February 6, 2013 § Leave a comment
We started staging rehearsals this week, which means that most days I am in rehearsal from 4:30 – 10:30pm (with a 1 hour dinner break). Andy is playing the crucial role of Super Dad, leaving work early and picking up the girl, getting her fed, bathed, and in bed; while I play the role of the coquette. Super Dad is obviously of greater moral fiber than Ms. Zerb.
Today I have an extra half hour for dinner, which may afford me just enough time to run home, play with tub toys, give final kisses, sing good night songs, and then run back to rehearsal. Some may think that sounds a bit crazy, considering it’s a 20-minute drive home, but when I drop my girl off in the morning and realize that I can’t tell her I will see her that night, well, that just twists my heart around.
Thank goodness for Tuesday/Thursday “no class days”. Most brilliant scheduling move I have ever made!
January 21, 2013 § Leave a comment
You walk on stage in the dark. Elsewhere on the stage, in the light, a symphonic band plays a whirling tune. You hear the cue from the horn section, and count down the last four measures. 4…3…2…1…and you start humming the first note of your piece – in a different key – as the band plays the final notes of theirs. The instant their final flourish has lifted, the lights go down on them, and the spotlight comes up on you. You are blinded, but you keep that from registering on your face as you ease into the first phrase with the cellos, all eight of them. You have approximately 1 minute and 40 seconds to make an impression, so you had better milk it for all its worth. As the final note hangs in the air, you give the subtle signal for the cutoff. The lights go down on you as they come up on the choir, singing a completely different piece, but in perfect unison with your final note. Sight returns and you can see the audience once more – all 3,500 members – and you stand stock still until the cue to exit the stage the same way you came in, in darkness.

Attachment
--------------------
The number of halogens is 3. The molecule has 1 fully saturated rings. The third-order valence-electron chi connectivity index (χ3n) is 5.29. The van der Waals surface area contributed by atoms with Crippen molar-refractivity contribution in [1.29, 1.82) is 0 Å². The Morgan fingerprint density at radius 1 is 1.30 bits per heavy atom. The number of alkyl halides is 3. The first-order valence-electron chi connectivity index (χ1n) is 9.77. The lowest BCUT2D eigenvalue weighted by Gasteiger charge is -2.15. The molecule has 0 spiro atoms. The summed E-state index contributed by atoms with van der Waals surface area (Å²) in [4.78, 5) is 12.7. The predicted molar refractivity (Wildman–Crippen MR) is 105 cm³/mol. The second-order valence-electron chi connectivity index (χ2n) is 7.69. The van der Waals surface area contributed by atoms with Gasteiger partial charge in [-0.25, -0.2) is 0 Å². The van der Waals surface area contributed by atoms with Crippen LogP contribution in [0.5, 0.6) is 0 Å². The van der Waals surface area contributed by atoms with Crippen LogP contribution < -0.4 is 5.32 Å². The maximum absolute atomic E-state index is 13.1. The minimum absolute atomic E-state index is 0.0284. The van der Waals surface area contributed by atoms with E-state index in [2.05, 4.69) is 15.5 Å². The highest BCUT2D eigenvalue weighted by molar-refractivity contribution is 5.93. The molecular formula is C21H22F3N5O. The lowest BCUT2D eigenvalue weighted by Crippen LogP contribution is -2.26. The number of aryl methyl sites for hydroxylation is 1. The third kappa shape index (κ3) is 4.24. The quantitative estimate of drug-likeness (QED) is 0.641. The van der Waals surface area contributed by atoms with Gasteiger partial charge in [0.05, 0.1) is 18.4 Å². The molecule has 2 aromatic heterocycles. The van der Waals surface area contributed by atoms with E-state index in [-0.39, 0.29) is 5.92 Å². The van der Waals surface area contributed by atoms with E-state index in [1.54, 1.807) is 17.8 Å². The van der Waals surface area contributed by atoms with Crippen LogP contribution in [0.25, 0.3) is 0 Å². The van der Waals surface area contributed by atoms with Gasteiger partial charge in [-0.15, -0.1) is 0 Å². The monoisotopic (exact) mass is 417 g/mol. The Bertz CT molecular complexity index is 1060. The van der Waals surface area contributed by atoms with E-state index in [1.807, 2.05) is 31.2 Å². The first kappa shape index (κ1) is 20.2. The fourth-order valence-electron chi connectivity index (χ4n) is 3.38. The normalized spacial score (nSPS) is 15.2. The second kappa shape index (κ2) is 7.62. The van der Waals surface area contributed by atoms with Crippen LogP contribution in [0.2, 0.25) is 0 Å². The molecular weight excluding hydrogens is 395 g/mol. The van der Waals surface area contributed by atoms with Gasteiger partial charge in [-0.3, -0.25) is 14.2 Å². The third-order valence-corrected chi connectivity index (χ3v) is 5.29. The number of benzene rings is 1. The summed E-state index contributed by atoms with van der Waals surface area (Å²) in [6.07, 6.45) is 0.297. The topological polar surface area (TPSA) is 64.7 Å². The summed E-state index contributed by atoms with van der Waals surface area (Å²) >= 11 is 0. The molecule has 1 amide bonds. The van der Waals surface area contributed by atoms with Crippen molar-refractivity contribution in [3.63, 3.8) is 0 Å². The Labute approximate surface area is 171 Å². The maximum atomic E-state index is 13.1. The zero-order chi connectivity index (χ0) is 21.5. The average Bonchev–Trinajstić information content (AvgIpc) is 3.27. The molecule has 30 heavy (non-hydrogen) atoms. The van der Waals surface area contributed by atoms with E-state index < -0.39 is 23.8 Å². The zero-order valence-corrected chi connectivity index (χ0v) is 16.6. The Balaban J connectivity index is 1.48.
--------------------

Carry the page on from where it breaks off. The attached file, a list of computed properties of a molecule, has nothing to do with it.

This is what it is like to be a performer on the program of the annual Collage concert at the University of Michigan. The one performance every year that brings together all aspects of the School of Music, Theatre & Dance. Large ensembles: orchestras, bands, choirs – Soloists – Small ensembles – jazz combos, duets, instrumental quintets, singing tap dancers – and everything in between. Artists submit their program proposals in the fall, and from that pool the organizers create a tightly knit program that flows seamlessly or jarringly – depending upon the desired effect – from one piece to the next, one area of the stage to another, with specialized lighting cues used to set everything apart.